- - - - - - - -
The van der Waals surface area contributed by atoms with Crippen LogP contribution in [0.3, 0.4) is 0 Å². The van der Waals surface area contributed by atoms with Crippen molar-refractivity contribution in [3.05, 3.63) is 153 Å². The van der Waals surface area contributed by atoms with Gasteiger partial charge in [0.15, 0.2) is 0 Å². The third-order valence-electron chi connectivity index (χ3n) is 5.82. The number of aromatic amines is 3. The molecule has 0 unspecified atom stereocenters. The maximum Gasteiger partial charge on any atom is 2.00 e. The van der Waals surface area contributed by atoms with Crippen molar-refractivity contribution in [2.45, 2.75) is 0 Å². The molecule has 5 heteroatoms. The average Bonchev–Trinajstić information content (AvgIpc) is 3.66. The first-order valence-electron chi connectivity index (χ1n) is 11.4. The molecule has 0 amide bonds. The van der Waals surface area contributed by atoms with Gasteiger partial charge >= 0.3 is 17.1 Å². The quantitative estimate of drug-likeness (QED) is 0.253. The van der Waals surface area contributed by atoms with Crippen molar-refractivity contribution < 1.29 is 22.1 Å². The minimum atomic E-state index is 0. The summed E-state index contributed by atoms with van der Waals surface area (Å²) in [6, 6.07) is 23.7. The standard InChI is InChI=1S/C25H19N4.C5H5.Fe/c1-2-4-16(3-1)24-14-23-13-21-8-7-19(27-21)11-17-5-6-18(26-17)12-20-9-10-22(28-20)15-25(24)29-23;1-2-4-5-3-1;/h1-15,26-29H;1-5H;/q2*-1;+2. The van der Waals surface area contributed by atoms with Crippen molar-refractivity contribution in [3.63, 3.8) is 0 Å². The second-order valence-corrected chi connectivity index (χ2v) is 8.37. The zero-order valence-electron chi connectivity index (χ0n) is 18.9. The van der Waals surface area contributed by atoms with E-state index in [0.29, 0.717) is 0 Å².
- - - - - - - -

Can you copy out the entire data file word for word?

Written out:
The van der Waals surface area contributed by atoms with Crippen LogP contribution in [0.3, 0.4) is 0 Å². The van der Waals surface area contributed by atoms with Crippen molar-refractivity contribution in [3.05, 3.63) is 153 Å². The van der Waals surface area contributed by atoms with Gasteiger partial charge in [0.15, 0.2) is 0 Å². The third-order valence-electron chi connectivity index (χ3n) is 5.82. The number of aromatic amines is 3. The molecule has 0 unspecified atom stereocenters. The maximum Gasteiger partial charge on any atom is 2.00 e. The van der Waals surface area contributed by atoms with Crippen molar-refractivity contribution in [2.45, 2.75) is 0 Å². The molecule has 5 heteroatoms. The average Bonchev–Trinajstić information content (AvgIpc) is 3.66. The first-order valence-electron chi connectivity index (χ1n) is 11.4. The molecule has 0 amide bonds. The van der Waals surface area contributed by atoms with Gasteiger partial charge >= 0.3 is 17.1 Å². The quantitative estimate of drug-likeness (QED) is 0.253. The van der Waals surface area contributed by atoms with Crippen molar-refractivity contribution < 1.29 is 22.1 Å². The minimum atomic E-state index is 0. The summed E-state index contributed by atoms with van der Waals surface area (Å²) in [6, 6.07) is 23.7. The standard InChI is InChI=1S/C25H19N4.C5H5.Fe/c1-2-4-16(3-1)24-14-23-13-21-8-7-19(27-21)11-17-5-6-18(26-17)12-20-9-10-22(28-20)15-25(24)29-23;1-2-4-5-3-1;/h1-15,26-29H;1-5H;/q2*-1;+2. The van der Waals surface area contributed by atoms with Crippen molar-refractivity contribution in [3.63, 3.8) is 0 Å². The second-order valence-corrected chi connectivity index (χ2v) is 8.37. The zero-order valence-electron chi connectivity index (χ0n) is 18.9. The van der Waals surface area contributed by atoms with E-state index in [0.29, 0.717) is 0 Å².